The Book of Quantism
by Darren Cleave
God Favours Moses
Moses is a good man; liked not only by the Egyptians but by the Hebrews too. More importantly, though unbeknown to Moses himself, he is also liked by the Angels and the UCC, who have been waiting for a leader they can rely on to remind the Hebrews of their significance and purpose.
His adopted mother, Bithiah, has been good to him and brought him up well, while his real mother has subtly ensured he remains aware of his heritage. For many years, even though he holds an influential position within Egyptian society, he has remained quietly protective towards the Hebrew population.
Eventually however, when he sees a Hebrew slave being beaten by his Egyptian master, and his loyalties are stretched too far. In his attempt to save the slave, he kills the Egyptian. The action places him out of favour with the Egyptian hierarchy. He is forced to flee Egypt, and for a while he indulges in a detached life of solitude.
While Moses is alone in the mountains, he is visited by the Angel Gabriel, whose inexplicable, technologically enabled arrival Moses later describes as like a burning bush. Gabriel gives Moses instruction: he must return to Egypt because his people are in danger and in need of his leadership.
Moses is not confident he will be able to influence them, but Gabriel assures him that he will not be alone, for although the wait has been long, now is the time for God to fulfil his promise to the Hebrews. God will provide Moses with guidance and his people will at last be furnished with the promised land of milk and honey; a nation of their own in the Canaan territory. Gabriel also instructs Moses to assure the Hebrews that when they leave Egypt, they will do so with great wealth and many possessions.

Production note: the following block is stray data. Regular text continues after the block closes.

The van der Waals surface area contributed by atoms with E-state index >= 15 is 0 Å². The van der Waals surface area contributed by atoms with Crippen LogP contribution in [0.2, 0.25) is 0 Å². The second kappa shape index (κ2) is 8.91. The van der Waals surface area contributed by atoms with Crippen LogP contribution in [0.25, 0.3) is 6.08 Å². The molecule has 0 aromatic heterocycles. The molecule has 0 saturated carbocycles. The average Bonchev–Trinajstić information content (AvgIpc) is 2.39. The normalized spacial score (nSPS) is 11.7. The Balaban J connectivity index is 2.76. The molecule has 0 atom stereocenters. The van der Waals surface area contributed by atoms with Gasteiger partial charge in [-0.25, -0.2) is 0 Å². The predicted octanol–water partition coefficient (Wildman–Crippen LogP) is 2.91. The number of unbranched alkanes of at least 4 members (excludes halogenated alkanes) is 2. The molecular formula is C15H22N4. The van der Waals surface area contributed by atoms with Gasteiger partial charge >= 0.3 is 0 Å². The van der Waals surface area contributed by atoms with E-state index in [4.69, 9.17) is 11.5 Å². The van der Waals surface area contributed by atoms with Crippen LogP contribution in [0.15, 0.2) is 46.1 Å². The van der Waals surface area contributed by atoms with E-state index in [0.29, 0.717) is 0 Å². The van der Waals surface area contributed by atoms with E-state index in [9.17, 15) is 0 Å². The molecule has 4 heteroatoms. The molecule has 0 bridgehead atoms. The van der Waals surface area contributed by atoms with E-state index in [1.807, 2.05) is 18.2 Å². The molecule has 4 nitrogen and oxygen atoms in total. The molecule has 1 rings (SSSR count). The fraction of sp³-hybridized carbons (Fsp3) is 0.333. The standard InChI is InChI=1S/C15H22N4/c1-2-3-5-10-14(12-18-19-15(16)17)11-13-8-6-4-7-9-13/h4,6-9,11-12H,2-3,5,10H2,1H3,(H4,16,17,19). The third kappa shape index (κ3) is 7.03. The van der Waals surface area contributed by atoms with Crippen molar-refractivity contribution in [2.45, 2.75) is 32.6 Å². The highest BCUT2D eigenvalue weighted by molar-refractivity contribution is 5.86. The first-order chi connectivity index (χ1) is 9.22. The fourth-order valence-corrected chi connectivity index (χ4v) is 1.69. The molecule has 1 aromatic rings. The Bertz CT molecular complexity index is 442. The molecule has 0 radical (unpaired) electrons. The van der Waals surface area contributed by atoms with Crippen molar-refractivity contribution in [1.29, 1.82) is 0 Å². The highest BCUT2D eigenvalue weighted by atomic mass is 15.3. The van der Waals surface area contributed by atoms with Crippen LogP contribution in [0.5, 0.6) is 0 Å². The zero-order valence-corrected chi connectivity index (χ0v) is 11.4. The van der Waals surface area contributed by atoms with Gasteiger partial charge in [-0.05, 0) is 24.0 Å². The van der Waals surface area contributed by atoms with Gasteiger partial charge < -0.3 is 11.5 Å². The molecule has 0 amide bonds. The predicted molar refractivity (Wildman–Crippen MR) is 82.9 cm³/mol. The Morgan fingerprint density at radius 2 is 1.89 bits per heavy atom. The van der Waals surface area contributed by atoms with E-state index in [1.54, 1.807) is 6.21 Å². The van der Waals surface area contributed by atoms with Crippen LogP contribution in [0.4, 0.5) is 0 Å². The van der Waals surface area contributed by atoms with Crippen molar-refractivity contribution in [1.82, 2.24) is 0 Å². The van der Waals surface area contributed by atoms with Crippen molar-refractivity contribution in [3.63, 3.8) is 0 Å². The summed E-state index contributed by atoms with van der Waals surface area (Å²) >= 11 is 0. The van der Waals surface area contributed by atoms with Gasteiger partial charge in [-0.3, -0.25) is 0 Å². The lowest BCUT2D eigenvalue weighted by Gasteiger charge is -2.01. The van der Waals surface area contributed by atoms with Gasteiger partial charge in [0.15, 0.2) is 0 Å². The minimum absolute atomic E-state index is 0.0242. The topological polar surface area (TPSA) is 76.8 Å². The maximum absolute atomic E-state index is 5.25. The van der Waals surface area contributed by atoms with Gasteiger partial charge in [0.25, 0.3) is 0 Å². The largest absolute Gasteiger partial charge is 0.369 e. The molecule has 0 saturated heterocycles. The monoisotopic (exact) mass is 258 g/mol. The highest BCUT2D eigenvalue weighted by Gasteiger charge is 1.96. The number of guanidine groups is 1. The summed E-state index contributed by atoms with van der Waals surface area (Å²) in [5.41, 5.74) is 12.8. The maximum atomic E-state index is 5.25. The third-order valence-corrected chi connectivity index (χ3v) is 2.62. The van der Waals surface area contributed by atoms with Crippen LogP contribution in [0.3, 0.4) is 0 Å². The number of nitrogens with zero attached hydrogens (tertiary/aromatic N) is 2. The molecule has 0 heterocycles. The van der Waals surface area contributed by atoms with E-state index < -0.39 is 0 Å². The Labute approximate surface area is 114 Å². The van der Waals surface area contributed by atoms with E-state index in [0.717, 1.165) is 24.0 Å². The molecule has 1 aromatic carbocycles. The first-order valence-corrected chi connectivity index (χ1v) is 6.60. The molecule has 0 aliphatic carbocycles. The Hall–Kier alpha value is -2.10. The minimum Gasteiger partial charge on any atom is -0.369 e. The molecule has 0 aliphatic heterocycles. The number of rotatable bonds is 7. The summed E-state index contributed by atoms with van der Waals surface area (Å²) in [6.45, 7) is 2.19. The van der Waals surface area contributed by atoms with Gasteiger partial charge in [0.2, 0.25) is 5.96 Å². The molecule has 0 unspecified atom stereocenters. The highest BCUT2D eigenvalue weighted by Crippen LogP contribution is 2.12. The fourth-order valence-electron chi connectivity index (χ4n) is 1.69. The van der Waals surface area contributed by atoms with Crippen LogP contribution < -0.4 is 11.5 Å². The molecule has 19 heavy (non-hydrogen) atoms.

Moses agrees; he will return and persuade the Hebrews to leave Egypt and flee into the mountains, where they can at last reconnect with God.
The Egyptians Refuse to Release the Hebrews
Moses does as Gabriel requests. He returns to Egypt and explains to the Hebrews that they are in danger, and that the life they are leading is not the one that God wants them to have. Their bloodlines have been broken and the faith contaminated, with many families adopting the pagan ideology, meaning it is time to move on and restore their own values.
Unfortunately, the king refuses to let the Hebrew slaves leave, retaining them under the threat of death. He is Humon, faithful to the Demons, and very much aware of who the Hebrews are and what they represent. The Angels don’t want to frighten their own people, but it is clear they will have to use intimidation to coerce the King into compliance.